Picky Eater

In CategoryCooking, Navel Gazing

As near as I could tell, my mother never spent any time thinking about what we ate. I don’t think I had a piece of fruit in my house until I was grown and married – and only then because my husband requested it. There was never any fish, unless it was canned tuna; and the only veggies were either green beans or peas boiled to death and topped with bacon grease. My dad had a huge sweet tooth, so there were cookies and cakes and ice cream on a daily basis. My mother was always on some ridiculous 600 calorie-a-day diet and generally skipped dinner, staring off into space while the rest of ate. The only good thing I could say about the eating habits of my family growing up is there was never any soda in the house. I think that was a factor of cost rather than health, though. It’s really no wonder I was clueless about a healthy diet when I got married.  

After we got married we tried to improve our eating habits. We had moderate success, but I really wanted to take it to a new level after Big was born. That is what led me to The Super Baby Food Book. It has lots of information in it, from what first foods are safe to what ages you should introduce new foods to even making your own baby-safe cleaning products. The chapters that held my interest the most were the ones about making your own baby food, and feeding your baby the best foods you can from the beginning so they develop life-long healthy habits. I was quite enamored with this idea. 

The main premise is that instead of giving your baby powdered and jarred cereals, you can make your own out of whole grains and legumes that you grind and cook yourself. She calls this mixture Super Porridge. The nutritional content of whole grains is staggering. I immediately set out trying to figure out how to implement this plan. 

Fortunately, when I went to the health food store to check out the grains, I found Rob’s Red Mill Organic 6 Grain Cereal. So! Happy! All the grains were already ground up and ready to go! All I had to do was cook it and pour it down his little beak!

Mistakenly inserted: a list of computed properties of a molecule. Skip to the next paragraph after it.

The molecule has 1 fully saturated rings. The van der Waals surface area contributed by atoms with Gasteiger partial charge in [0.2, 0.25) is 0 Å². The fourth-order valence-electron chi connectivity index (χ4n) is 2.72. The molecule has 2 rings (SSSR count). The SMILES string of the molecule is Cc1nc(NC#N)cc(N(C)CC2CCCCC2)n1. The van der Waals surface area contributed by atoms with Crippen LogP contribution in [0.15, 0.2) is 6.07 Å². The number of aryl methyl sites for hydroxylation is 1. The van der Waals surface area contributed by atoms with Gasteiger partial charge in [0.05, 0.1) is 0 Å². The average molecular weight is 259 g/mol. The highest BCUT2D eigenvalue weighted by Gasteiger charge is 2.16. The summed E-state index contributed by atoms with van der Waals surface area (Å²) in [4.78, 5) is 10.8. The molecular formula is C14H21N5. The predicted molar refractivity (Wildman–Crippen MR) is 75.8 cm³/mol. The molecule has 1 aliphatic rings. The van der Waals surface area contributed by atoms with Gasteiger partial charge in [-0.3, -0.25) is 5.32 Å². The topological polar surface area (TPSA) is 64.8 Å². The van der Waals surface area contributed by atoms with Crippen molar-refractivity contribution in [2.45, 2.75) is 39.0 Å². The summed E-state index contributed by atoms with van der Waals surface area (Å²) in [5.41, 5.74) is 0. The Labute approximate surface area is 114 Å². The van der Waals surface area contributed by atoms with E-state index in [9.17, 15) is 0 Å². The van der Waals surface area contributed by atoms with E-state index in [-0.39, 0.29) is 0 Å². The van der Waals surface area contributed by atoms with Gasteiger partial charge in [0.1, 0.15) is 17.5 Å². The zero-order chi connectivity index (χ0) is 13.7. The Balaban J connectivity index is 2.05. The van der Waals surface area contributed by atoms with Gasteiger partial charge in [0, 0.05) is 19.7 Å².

Or not. Turns out, my son might be the pickiest eater on the face of the earth. He doesn’t have any sensitivities or allergies; he just has a massive supply of Stubborn. Even as a baby, he was like that. Luckily, I noticed a recipe for muffins on the back of the 6 Grain Cereal package and he loved them. 

Fast forward five years, and I have had just about enough of muffin making. When he was 7 or 8 months old, half a muffin filled him right up. A dozen muffins lasted almost a month. Now, I have to stop him and his sister at two muffins each. I’ll be happy if the 13 dozen muffins I made yesterday last two months. Combine that with their diabolical scheme to never like the same kind of muffin and their refusal to eat store-bought cereal, and I am kind of wishing I would have chosen the happy meal and kool-aid path instead of the stupid healthier food path. 

He is not a fan of veggies (and by not a fan, I mean Can Puke at Will to Signify Displeasure), unless it’s canned pumpkin in a muffin. (gah! muffins!) A few weeks ago I told him that he has to find ONE vegetable that he likes. Imagine my complete shock when he jumped right on board with this plan and is voluntarily trying new vegetables. Seriously. I couldn’t have thought of this three years ago? So far he has tried oven roasted cauliflower and oven roasted sweet potato fries. He claimed to dislike them both, but still – he ate more bites than I thought he would and I did kind of screw up the sweet potatoes, which were proclaimed to be “too gooshy”. Whatever that is. I wasn’t even asking which one he liked, just which one he hated the least. That’s what I have been reduced to over here. 

And while we are on the subject (I’m looking at you, Chipper Child-Free Food Network Person), these claims that all you have to do to get your kids to eat new foods is to involve them in cooking are just irresponsible. I have endured many disappointments from following that advice. Big loves to cook and is only too happy to make things he won’t eat. Maybe it works with theoretical children. Not real life ones who have unfortunately been raised to have opinions and freely express them. Oy, I’m just making tons of mistakes with these people. Is it too late to start in with the children-should-be-seen-not-heard plan? Would they present themselves for inspection each morning, all clean and shiny and hair-combed? And call me Mummy Darling?

We will be spending the summer perusing the farmer’s markets in search of the perfect vegetable. As annoyed as I get that Big is a picky eater; it is NOTHING compared to how annoyed his daddy gets. Which is funny because who did Big inherit his pickiness from? Why, from his DADDY, of course! His daddy, who made noises about calling an attorney to see what his rights were when he saw me bring an onion into the house.

I never call it to his attention, though. Because I am a good wife that way.